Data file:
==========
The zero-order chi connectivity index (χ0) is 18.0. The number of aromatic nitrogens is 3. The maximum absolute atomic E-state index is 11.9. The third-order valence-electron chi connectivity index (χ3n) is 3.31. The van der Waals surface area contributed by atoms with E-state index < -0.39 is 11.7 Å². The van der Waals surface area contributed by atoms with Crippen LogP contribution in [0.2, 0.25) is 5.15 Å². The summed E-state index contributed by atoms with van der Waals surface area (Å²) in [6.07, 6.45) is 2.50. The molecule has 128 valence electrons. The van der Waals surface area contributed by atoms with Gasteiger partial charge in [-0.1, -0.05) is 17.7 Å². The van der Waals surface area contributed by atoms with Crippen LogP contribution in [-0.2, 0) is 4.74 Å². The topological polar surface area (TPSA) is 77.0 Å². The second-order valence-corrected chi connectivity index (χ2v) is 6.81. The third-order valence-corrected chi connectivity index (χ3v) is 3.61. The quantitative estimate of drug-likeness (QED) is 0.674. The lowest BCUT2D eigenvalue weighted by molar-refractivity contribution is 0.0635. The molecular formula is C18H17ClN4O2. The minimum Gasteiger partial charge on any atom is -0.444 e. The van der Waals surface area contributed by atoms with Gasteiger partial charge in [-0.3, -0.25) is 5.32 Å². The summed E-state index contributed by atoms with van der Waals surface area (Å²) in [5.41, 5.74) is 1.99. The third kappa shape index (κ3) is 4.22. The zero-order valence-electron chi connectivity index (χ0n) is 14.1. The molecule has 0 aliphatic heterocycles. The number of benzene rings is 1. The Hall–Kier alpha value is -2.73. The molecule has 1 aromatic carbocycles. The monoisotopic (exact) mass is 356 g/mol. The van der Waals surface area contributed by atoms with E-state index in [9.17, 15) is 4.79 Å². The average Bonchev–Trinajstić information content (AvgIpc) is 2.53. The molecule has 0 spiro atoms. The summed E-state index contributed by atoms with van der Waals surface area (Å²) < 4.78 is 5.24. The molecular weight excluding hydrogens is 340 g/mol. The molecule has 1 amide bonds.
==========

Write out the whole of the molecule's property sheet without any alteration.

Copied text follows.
The zero-order chi connectivity index (χ0) is 18.0. The number of aromatic nitrogens is 3. The maximum absolute atomic E-state index is 11.9. The third-order valence-electron chi connectivity index (χ3n) is 3.31. The van der Waals surface area contributed by atoms with E-state index < -0.39 is 11.7 Å². The van der Waals surface area contributed by atoms with Crippen LogP contribution in [0.2, 0.25) is 5.15 Å². The summed E-state index contributed by atoms with van der Waals surface area (Å²) in [6.07, 6.45) is 2.50. The molecule has 128 valence electrons. The van der Waals surface area contributed by atoms with Gasteiger partial charge in [-0.1, -0.05) is 17.7 Å². The van der Waals surface area contributed by atoms with Crippen LogP contribution in [-0.2, 0) is 4.74 Å². The topological polar surface area (TPSA) is 77.0 Å². The second-order valence-corrected chi connectivity index (χ2v) is 6.81. The third-order valence-corrected chi connectivity index (χ3v) is 3.61. The quantitative estimate of drug-likeness (QED) is 0.674. The lowest BCUT2D eigenvalue weighted by molar-refractivity contribution is 0.0635. The molecular formula is C18H17ClN4O2. The minimum Gasteiger partial charge on any atom is -0.444 e. The van der Waals surface area contributed by atoms with Gasteiger partial charge in [-0.3, -0.25) is 5.32 Å². The summed E-state index contributed by atoms with van der Waals surface area (Å²) in [5.41, 5.74) is 1.99. The third kappa shape index (κ3) is 4.22. The zero-order valence-electron chi connectivity index (χ0n) is 14.1. The molecule has 0 aliphatic heterocycles. The number of benzene rings is 1. The Hall–Kier alpha value is -2.73. The molecule has 1 aromatic carbocycles. The monoisotopic (exact) mass is 356 g/mol. The van der Waals surface area contributed by atoms with E-state index in [9.17, 15) is 4.79 Å². The average Bonchev–Trinajstić information content (AvgIpc) is 2.53. The molecule has 0 spiro atoms. The summed E-state index contributed by atoms with van der Waals surface area (Å²) < 4.78 is 5.24. The molecular weight excluding hydrogens is 340 g/mol. The molecule has 1 amide bonds.